JANUARY / FEBRUARY 2017
Healthy Sleep Habits Start Early  
Your child's brain is actively working to form new connections as they sleep. Sleep helps a child to be more physically relaxed and mentally alert when they are awake, prepares them for new experiences, helps them positively engaging with others,builds their memory and strengthens their attention skills. 
Research links poor sleep habits to a greater risk of obesity, impaired memory and attention as well as poor academic performance. That's why it is important to help your child establish healthy sleep habits early that will help prevent learning and health problems later.
 
Here are 5 things you can do to help your child develop healthy sleep habits. 
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Help them get enough sleep. The chart below outlines the recommended hours of sleep a child needs each day. Having a schedule of bedtimes and n aps helps your child "recharge" throughout the day. Keep in mind that routines are important. If your child misses their scheduled nap time, try and keep them awake until their next nap time or bedtime to maintain a routine. 
- By 4 months most children take three to four naps
- By 8 months most children take two naps
- By 21 months most chlldren take one nap
- By age 6 most children no longer need a regular nap time
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Provide a comfortable sleeping environment. The quality of sleep is affected by your child's sleep location and the duration of their sleep time. Waking up several times during a sleep disrupts brain growth and the natural sleep cycle. That's why it's important to provide children a restful sleep environment and allow ample time for them to snooze.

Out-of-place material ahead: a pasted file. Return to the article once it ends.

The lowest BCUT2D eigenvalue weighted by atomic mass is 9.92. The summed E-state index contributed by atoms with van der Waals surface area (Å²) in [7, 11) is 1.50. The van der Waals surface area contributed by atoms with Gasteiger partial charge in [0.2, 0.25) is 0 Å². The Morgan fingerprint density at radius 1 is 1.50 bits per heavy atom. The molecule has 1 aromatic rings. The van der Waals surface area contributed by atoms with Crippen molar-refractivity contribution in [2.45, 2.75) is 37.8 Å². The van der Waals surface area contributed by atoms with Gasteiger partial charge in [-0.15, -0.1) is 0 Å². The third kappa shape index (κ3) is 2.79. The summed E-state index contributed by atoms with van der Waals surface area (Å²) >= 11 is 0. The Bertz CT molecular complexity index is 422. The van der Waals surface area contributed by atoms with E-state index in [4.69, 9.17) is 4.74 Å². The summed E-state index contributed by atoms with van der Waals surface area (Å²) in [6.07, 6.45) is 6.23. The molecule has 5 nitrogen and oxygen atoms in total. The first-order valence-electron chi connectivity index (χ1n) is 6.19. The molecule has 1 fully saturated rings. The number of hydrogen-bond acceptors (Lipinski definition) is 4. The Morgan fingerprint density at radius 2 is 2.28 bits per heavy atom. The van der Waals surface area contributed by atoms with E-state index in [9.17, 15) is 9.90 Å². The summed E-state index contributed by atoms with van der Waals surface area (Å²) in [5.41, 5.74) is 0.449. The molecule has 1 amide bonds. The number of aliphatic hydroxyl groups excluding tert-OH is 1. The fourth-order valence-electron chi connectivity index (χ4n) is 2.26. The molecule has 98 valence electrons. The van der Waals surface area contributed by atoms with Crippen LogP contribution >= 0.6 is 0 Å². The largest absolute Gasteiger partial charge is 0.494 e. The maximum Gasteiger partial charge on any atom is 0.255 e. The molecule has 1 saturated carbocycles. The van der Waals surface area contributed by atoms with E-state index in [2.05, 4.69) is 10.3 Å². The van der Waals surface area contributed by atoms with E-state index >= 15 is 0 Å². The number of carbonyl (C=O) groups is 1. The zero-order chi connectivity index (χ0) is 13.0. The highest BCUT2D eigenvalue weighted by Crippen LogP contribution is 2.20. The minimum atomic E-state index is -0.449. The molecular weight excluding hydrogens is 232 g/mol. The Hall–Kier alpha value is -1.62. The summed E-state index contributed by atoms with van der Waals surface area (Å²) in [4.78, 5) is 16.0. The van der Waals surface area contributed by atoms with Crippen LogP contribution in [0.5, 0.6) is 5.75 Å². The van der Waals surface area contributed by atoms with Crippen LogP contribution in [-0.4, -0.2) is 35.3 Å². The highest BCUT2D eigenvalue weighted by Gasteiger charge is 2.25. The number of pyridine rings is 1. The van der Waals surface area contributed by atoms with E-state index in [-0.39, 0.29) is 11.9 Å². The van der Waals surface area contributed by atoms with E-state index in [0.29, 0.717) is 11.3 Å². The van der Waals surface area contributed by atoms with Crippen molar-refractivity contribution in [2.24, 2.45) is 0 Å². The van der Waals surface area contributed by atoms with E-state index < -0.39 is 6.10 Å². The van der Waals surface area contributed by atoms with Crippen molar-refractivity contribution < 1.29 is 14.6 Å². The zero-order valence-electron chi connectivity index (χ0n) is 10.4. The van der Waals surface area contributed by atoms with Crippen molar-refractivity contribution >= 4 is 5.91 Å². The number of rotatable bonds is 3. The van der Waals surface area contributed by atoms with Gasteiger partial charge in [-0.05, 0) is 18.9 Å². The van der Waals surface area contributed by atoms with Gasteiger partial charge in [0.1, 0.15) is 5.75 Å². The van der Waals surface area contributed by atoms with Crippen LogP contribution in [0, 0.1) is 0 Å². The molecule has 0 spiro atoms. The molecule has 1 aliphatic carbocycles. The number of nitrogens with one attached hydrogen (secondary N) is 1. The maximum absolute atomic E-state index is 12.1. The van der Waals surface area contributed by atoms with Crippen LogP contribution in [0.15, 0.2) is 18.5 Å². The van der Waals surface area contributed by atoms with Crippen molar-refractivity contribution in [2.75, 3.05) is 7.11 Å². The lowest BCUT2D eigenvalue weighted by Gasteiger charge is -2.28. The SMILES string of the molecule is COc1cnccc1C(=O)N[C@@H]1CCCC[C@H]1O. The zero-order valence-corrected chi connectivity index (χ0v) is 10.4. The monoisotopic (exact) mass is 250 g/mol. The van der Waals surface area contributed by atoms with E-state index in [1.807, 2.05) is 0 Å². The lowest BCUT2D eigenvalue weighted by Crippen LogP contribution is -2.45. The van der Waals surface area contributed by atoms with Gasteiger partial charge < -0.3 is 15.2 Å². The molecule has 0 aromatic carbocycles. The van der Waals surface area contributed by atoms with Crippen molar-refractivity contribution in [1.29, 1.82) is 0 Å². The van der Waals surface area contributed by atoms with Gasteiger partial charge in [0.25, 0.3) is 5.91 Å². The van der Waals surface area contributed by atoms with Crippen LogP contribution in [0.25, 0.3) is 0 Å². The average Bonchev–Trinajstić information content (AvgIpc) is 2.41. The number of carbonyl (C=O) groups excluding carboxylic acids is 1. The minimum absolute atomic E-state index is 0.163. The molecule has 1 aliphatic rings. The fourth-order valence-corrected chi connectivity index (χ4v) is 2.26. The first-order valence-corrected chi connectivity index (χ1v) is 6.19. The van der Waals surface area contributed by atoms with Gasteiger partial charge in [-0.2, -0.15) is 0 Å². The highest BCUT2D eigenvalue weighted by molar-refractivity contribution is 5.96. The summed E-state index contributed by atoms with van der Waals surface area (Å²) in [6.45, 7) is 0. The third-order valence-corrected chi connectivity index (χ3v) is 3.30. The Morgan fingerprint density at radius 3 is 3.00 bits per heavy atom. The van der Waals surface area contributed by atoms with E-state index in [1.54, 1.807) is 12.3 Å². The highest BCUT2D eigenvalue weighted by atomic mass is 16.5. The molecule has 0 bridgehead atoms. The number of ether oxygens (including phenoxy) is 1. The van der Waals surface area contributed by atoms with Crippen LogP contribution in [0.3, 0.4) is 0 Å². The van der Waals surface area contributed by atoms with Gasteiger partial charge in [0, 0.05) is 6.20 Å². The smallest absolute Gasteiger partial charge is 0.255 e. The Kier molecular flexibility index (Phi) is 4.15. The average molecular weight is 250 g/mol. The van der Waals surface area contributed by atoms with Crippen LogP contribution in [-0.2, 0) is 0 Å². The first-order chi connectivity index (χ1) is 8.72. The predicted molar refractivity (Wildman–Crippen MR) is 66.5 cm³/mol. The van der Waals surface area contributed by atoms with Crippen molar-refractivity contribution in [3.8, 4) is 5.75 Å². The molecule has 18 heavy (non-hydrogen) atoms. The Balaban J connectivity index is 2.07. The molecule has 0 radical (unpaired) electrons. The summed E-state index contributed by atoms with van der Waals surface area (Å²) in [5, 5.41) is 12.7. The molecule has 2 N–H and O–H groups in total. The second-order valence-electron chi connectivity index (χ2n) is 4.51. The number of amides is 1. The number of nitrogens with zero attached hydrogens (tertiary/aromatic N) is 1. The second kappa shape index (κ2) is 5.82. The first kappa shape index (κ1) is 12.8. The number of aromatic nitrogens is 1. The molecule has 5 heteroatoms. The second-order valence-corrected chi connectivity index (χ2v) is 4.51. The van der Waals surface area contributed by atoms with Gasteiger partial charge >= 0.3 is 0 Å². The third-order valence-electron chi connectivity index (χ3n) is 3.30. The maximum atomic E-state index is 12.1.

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Learn to recognize your child's "I'm getting" sleepy signals. Lay your child down for a nap or bedtime when they are in a drowsy state, don't wait until they are overtired. Yawning, decreased activity, droopy eyelids or becoming less vocal are signals that it may be time for your child to take a nap or head for bed.
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Establish a consistent routine. Adjust sleep routines to your child's age and individual needs. For example, a 10-year-old's bedtime routine might be to lay in bed and read a book to fall asleep, while a 2-year-old might need to be read to and then rocked to sleep. Avoid stimulating activities such as watching TV or playing video games before bed as these will affect your child's ability to calm down and fall asleep.
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Communicate with others. Share your strategy and information about your child's  routines for naps and bedtime with care providers, the child's other parent, a nanny, and other relatives so they can support your efforts to establish a healthy sleep pattern for your child.
Q.  My child seems to wake up if there is any little sound in the house. What can I do?
 
A. Try adding some background noise in your child's room. Low music without words, nature sounds, or a low running fan will help cover up the other noises in your household like the TV or talking.
 
Do you have a question or a topic you'd like us to explore? Contact Parent Services at PSstaff@ndchildcare.org or call 800-997-8515

More Resources to Explore
Visit the Child Care Aware┬«  website and follow us on Facebook, Twitter and Pinterest to learn more about table manners, family-style dining and healthy eating.

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